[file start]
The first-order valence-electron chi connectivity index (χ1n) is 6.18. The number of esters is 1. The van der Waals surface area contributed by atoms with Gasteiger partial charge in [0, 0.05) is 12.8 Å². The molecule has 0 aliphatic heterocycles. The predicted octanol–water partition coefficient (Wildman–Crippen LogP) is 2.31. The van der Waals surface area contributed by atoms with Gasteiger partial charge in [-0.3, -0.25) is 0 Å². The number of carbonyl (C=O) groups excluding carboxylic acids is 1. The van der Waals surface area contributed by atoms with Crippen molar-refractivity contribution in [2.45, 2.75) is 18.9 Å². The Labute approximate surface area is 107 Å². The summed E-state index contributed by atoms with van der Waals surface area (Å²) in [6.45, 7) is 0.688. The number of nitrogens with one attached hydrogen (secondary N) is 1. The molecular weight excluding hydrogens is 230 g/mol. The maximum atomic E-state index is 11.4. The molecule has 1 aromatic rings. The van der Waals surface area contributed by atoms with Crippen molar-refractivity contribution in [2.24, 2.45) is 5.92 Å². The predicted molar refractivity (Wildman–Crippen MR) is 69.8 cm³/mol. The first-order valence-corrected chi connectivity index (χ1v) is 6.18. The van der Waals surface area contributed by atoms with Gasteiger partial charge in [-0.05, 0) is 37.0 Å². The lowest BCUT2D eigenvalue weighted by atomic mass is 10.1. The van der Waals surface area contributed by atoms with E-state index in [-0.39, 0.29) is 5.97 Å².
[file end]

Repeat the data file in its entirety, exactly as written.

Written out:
The first-order valence-electron chi connectivity index (χ1n) is 6.18. The number of esters is 1. The van der Waals surface area contributed by atoms with Gasteiger partial charge in [0, 0.05) is 12.8 Å². The molecule has 0 aliphatic heterocycles. The predicted octanol–water partition coefficient (Wildman–Crippen LogP) is 2.31. The van der Waals surface area contributed by atoms with Gasteiger partial charge in [-0.3, -0.25) is 0 Å². The number of carbonyl (C=O) groups excluding carboxylic acids is 1. The van der Waals surface area contributed by atoms with Crippen molar-refractivity contribution in [2.45, 2.75) is 18.9 Å². The Labute approximate surface area is 107 Å². The summed E-state index contributed by atoms with van der Waals surface area (Å²) in [6.45, 7) is 0.688. The number of nitrogens with one attached hydrogen (secondary N) is 1. The molecular weight excluding hydrogens is 230 g/mol. The maximum atomic E-state index is 11.4. The molecule has 1 aromatic rings. The van der Waals surface area contributed by atoms with Crippen molar-refractivity contribution in [2.24, 2.45) is 5.92 Å². The predicted molar refractivity (Wildman–Crippen MR) is 69.8 cm³/mol. The first-order valence-corrected chi connectivity index (χ1v) is 6.18. The van der Waals surface area contributed by atoms with Gasteiger partial charge in [-0.05, 0) is 37.0 Å². The lowest BCUT2D eigenvalue weighted by atomic mass is 10.1. The van der Waals surface area contributed by atoms with E-state index in [-0.39, 0.29) is 5.97 Å².